Quote:I have to agree. At the moment I have all standard brown egg layers but they produce many shades from light to dark to speckled. Some people don't like the fact that they are all not uniform in color and size--- which I don't get because I think the variety looks attractive in the carton--- none the less they fly out the door with no problem at $4.00 a dozen--- BUT I live just outside Chicago and am surrounded by some pretty affluent areas--- anything organic or "locally grown" sells. My small town has a weekly farmer's market on main street through the growing season and it is swamped with people from near-by communities.
  5. henningheather

    henningheather Out Of The Brooder

    Dec 13, 2008
    I live in rural Idaho. I charge $2/dozen for large brown eggs. I have 25 hens and 3/4 of them are laying now at 25 weeks. We have people stop all the time wanting to buy our eggs. If I had 50 chickens, I am certain I could sell them all at that price. I was in the grocery section of Walmart the other day and the all natural, organic eggs are selling for $4.97/dozen. I think $2 is very reasonable. Tell them to buy the anemic gross watered down eggs from the store if they don't like your price. You can always advertise on Craigslist or similar. The people with half a brain know the difference between store bought and home grown, sell to those folks. I have also read on here somewhere the technical health difference between store bought and home raised, free range. It had to do with omega 3's, protein, cholesterol, etc. Maybe you could print up a little flyer on a quarter sheet of paper to hand out to interested folks explaining the benefits. My friends in California beg me to ship my eggs to them. They pay $8.00/dozen and up for farm fresh, cage free, free range eggs.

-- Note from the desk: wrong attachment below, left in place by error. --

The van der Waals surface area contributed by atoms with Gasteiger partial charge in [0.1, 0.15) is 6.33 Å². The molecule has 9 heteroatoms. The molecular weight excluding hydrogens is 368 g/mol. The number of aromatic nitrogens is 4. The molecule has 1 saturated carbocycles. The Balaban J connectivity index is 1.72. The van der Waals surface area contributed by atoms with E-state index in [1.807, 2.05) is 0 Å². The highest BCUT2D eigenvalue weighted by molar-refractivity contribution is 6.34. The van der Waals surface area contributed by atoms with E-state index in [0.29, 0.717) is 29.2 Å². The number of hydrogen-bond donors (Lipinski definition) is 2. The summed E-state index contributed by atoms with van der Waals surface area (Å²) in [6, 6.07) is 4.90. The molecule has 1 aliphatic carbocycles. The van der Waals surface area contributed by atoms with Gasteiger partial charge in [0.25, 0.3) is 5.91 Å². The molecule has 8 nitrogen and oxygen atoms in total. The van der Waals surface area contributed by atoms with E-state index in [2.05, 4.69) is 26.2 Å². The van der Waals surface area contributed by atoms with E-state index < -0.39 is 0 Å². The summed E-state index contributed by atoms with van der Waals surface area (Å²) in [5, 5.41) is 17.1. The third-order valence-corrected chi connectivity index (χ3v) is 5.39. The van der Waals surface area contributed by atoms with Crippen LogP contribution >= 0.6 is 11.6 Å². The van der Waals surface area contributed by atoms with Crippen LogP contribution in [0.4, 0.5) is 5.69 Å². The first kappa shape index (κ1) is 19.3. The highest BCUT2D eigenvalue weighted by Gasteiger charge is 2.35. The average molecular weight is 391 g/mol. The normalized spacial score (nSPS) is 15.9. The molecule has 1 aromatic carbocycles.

To sum up, I think your price is right on. You'll never make much profit but you may pay for feed.
  6. shaggy

    shaggy Chillin' With My Peeps

    May 11, 2009
    Orange, Texas
    they are all yellow in the middle
  7. ridgefire

    ridgefire Chillin' With My Peeps

    Jan 8, 2008
    Northern Michigan
    I was asked if my EE eggs taste like the brown eggs or the white eggs.
  8. ThePamperedPullet

    ThePamperedPullet Chillin' With My Peeps

    We had to drop our price down to $1.50 dozen for large brown. And actually just got back from dropping off 16 dozen to the local food bank because we haven't been able to get rid of them.
  9. Akane

    Akane Overrun With Chickens

    Jun 15, 2008
    Middle of farming country. No one cares what color they are and if they are more than $2/dozen they will just go down the road to the farmer's market or their neighbor and get them cheaper. No one will buy bantam eggs. They will sometimes take blue bantam eggs for free because they are cute.

    A friend of mine near a big city gets $8/dozen for his blue eggs and $5/dozen for his brown since all health fanatics know the more uncommon the color of egg the better it is for you. City people [​IMG] All depends where you live. And how smart the people there are... [​IMG]
  10. hcammack

    hcammack Overrun With Chickens

    Oct 5, 2007
    Im in the suburbs of Baltimore and I get $6 a dozen for blue, dark brown, light brown, and white eggs mixed. I don't know if people will want bantam eggs because I am just getting my first. I mostly sell my eggs buy the half a dozen to neighbors. I can only ask this much because I am in the suburbs and no one else has chickens plus my birds are pastured and fed naturally.